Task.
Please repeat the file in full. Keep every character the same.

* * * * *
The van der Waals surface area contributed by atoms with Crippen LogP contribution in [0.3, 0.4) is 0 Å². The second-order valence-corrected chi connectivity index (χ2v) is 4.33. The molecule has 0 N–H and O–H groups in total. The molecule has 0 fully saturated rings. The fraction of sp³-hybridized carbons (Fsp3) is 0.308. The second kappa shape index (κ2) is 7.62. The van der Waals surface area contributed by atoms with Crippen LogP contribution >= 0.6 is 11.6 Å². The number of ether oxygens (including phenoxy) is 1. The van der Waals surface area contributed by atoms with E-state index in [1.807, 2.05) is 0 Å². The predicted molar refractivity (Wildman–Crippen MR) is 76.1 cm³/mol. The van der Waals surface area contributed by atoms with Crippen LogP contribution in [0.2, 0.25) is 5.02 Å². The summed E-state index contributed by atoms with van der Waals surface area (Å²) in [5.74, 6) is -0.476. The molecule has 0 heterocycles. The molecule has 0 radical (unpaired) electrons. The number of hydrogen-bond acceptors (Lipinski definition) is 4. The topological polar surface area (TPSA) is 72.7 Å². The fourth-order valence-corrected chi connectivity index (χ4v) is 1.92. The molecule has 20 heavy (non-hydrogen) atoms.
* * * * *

The van der Waals surface area contributed by atoms with Crippen LogP contribution in [0.3, 0.4) is 0 Å². The second-order valence-corrected chi connectivity index (χ2v) is 4.33. The molecule has 0 N–H and O–H groups in total. The molecule has 0 fully saturated rings. The fraction of sp³-hybridized carbons (Fsp3) is 0.308. The second kappa shape index (κ2) is 7.62. The van der Waals surface area contributed by atoms with Crippen LogP contribution >= 0.6 is 11.6 Å². The number of ether oxygens (including phenoxy) is 1. The van der Waals surface area contributed by atoms with E-state index in [1.807, 2.05) is 0 Å². The predicted molar refractivity (Wildman–Crippen MR) is 76.1 cm³/mol. The van der Waals surface area contributed by atoms with Crippen LogP contribution in [0.2, 0.25) is 5.02 Å². The summed E-state index contributed by atoms with van der Waals surface area (Å²) in [5.74, 6) is -0.476. The molecule has 0 heterocycles. The molecule has 0 radical (unpaired) electrons. The number of hydrogen-bond acceptors (Lipinski definition) is 4. The topological polar surface area (TPSA) is 72.7 Å². The fourth-order valence-corrected chi connectivity index (χ4v) is 1.92. The molecule has 20 heavy (non-hydrogen) atoms.